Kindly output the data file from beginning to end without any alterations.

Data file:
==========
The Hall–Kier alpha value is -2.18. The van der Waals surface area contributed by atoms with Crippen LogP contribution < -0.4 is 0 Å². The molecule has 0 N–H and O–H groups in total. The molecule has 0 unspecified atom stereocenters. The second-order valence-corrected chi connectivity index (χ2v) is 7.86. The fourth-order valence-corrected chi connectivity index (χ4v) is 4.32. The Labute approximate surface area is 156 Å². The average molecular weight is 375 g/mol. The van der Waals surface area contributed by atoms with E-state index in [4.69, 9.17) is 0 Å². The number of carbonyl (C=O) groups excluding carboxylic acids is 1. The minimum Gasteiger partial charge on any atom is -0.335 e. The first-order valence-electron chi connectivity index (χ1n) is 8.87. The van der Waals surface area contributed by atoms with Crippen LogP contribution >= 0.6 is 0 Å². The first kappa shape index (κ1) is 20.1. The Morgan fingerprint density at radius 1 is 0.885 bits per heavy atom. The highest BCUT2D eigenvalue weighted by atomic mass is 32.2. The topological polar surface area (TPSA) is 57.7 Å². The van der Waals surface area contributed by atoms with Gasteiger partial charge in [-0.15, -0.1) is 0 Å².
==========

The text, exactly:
The Hall–Kier alpha value is -2.18. The van der Waals surface area contributed by atoms with Crippen LogP contribution < -0.4 is 0 Å². The molecule has 0 N–H and O–H groups in total. The molecule has 0 unspecified atom stereocenters. The second-order valence-corrected chi connectivity index (χ2v) is 7.86. The fourth-order valence-corrected chi connectivity index (χ4v) is 4.32. The Labute approximate surface area is 156 Å². The average molecular weight is 375 g/mol. The van der Waals surface area contributed by atoms with E-state index in [4.69, 9.17) is 0 Å². The number of carbonyl (C=O) groups excluding carboxylic acids is 1. The minimum Gasteiger partial charge on any atom is -0.335 e. The first-order valence-electron chi connectivity index (χ1n) is 8.87. The van der Waals surface area contributed by atoms with Crippen LogP contribution >= 0.6 is 0 Å². The first kappa shape index (κ1) is 20.1. The Morgan fingerprint density at radius 1 is 0.885 bits per heavy atom. The highest BCUT2D eigenvalue weighted by atomic mass is 32.2. The topological polar surface area (TPSA) is 57.7 Å². The van der Waals surface area contributed by atoms with Gasteiger partial charge in [-0.15, -0.1) is 0 Å².